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Whereas Charlize is wonderfully cynical, her opposite; her nemesis; her doppelganger if you will, is Patton Oswalt, whose stand-up comedy I am an avid fan of. Oswalt plays a nerd named Matt Freehauf who was badly beaten in high school and thus must use a crutch to get around. Coming from opposite ends of the high school social spectrum, both Mavis and Matt haven’t really gotten over their high school experiences, so their relationship is possibly the most interesting thing to watch in the entire movie as they run off to get drunk nightly. At one point during the film, I fantasized about the two of them being in their own movie together where they worked as a team scamming people out of money or some other salacious and illegal activity. Big Fan not withstanding, this is one of Patton Oswalt’s best film roles. His character isn’t overtaken by his comedic sensibilities, though he is quite funny here (but for different reasons that are more personal to the character).

Last of the major characters, Patrick Wilson’s Buddy Slade is typical as, quite simply, an honest married man with a child and the unsuspecting victim of Mavis Gary’s machinations. Yes, that makes Mavis the antagonist of this film. Buddy doesn’t have much depth to his character, but then he isn’t meant to. He’s meant to show the boring normalcy of everything Mavis isn’t and he acts as the McGuffin for the entire film’s premise.

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On the topic of soundtrack, where previous Reitman film soundtracks try to goad you into feeling a certain emotion and can seem almost self-indulgent at times, Young Adult feels more honest about itself and doesn’t depend on music as a form of expression. Sure, the movie has a soundtrack, but it’s understated and nuanced, and without intense music cluttering up the various scenes, you’re left to interpret the events that unfold for yourself… which is probably why not everyone is going to like this film—It doesn’t feel the need to hold your hand.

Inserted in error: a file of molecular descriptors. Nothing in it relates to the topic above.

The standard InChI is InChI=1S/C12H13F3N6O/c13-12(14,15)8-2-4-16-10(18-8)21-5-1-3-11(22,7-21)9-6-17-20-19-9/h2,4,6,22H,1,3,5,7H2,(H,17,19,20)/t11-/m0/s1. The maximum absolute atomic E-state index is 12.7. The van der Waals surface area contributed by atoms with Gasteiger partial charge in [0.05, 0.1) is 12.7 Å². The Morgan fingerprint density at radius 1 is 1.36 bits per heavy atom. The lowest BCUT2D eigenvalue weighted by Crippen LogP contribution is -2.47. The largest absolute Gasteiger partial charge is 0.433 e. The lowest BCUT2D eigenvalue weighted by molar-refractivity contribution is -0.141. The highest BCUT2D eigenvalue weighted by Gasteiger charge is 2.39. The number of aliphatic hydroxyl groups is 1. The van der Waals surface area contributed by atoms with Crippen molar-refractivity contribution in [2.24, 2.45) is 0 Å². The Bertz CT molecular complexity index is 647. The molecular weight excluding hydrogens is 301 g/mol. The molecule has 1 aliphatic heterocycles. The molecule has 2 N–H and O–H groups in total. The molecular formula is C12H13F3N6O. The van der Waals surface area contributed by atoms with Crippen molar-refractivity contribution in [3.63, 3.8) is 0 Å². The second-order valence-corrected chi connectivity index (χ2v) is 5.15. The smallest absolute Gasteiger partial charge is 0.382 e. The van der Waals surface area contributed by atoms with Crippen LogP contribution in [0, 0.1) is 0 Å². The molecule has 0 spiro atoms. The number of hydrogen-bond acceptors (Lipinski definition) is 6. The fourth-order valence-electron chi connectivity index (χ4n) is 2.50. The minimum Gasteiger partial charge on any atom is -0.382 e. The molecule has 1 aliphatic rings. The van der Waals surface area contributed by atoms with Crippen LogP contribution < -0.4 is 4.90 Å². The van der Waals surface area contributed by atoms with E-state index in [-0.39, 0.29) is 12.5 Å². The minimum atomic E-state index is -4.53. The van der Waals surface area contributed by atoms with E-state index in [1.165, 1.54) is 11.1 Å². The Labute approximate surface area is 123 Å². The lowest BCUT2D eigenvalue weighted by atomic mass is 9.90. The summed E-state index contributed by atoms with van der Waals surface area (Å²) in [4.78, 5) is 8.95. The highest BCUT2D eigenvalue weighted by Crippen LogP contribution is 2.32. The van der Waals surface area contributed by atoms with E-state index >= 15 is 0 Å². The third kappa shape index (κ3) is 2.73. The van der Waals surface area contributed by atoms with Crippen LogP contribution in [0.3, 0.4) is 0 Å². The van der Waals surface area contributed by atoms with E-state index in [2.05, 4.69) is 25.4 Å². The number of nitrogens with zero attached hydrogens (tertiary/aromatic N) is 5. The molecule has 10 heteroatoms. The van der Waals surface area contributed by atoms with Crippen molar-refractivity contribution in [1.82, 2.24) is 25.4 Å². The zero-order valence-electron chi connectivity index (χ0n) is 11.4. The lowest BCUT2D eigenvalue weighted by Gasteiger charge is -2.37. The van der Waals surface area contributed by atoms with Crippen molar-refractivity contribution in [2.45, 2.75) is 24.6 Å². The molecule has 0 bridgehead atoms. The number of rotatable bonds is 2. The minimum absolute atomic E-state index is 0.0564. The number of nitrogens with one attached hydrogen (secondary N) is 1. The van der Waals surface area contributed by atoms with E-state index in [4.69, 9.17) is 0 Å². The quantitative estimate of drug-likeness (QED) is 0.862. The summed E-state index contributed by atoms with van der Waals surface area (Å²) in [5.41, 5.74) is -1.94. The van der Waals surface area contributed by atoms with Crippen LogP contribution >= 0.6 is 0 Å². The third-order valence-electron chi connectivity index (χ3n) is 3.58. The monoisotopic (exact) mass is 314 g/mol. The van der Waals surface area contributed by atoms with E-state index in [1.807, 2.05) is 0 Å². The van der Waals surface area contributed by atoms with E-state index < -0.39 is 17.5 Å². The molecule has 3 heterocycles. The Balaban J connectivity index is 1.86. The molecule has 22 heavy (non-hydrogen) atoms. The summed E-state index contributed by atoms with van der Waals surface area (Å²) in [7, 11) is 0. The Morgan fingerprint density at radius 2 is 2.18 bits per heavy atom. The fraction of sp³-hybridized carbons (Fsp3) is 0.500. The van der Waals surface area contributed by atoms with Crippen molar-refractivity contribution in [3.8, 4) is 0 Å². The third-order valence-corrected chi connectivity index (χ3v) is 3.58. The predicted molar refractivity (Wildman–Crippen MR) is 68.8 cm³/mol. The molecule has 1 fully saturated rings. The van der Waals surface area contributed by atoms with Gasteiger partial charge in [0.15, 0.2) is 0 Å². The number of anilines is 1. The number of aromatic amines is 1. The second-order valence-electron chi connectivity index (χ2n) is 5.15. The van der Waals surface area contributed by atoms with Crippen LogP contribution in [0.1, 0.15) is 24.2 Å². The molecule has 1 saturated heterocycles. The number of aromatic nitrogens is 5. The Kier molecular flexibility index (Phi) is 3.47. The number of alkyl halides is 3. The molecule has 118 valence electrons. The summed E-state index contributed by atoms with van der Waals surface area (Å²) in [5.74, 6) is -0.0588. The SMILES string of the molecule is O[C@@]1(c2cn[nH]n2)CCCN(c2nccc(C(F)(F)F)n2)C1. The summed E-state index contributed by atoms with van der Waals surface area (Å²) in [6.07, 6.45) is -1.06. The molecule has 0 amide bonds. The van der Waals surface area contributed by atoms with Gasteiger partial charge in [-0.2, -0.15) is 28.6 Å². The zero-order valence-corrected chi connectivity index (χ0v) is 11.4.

And that’s really what the movie is about. It’s about facing disillusionment. It’s about coming face to face with who you really are and recognizing for the first time that you don’t really like what you see… and things won’t necessarily get better after that either. I won’t spoil the ending for you, but let’s just say it’s a departure from what we’ve come to expect from other Reitman films… It’s because this film is incredibly brave in its depiction of such a character and because the film makes a lot of other brave choices that I’m able to give it such a high recommendation. I feel that anything truly great isn’t easily accepted by the masses, and that might quite possibly be the case for Young Adult.